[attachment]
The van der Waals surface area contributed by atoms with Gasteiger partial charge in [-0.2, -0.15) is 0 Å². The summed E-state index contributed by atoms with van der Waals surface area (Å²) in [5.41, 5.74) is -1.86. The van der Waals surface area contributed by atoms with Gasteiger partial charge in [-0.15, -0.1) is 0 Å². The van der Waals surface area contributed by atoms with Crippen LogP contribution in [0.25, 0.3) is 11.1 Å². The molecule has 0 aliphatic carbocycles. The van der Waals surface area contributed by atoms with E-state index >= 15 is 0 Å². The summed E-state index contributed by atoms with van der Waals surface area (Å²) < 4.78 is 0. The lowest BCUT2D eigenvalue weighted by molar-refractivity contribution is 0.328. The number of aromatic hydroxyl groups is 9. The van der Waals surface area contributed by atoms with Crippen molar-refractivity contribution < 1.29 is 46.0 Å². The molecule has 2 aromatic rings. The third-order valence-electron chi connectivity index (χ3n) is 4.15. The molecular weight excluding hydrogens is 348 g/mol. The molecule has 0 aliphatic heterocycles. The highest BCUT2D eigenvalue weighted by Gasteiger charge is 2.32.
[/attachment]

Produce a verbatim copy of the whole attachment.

The van der Waals surface area contributed by atoms with Gasteiger partial charge in [-0.2, -0.15) is 0 Å². The summed E-state index contributed by atoms with van der Waals surface area (Å²) in [5.41, 5.74) is -1.86. The van der Waals surface area contributed by atoms with Gasteiger partial charge in [-0.15, -0.1) is 0 Å². The van der Waals surface area contributed by atoms with Crippen LogP contribution in [0.25, 0.3) is 11.1 Å². The molecule has 0 aliphatic carbocycles. The van der Waals surface area contributed by atoms with E-state index >= 15 is 0 Å². The summed E-state index contributed by atoms with van der Waals surface area (Å²) < 4.78 is 0. The lowest BCUT2D eigenvalue weighted by molar-refractivity contribution is 0.328. The number of aromatic hydroxyl groups is 9. The van der Waals surface area contributed by atoms with Crippen molar-refractivity contribution < 1.29 is 46.0 Å². The molecule has 2 aromatic rings. The third-order valence-electron chi connectivity index (χ3n) is 4.15. The molecular weight excluding hydrogens is 348 g/mol. The molecule has 0 aliphatic heterocycles. The highest BCUT2D eigenvalue weighted by Gasteiger charge is 2.32.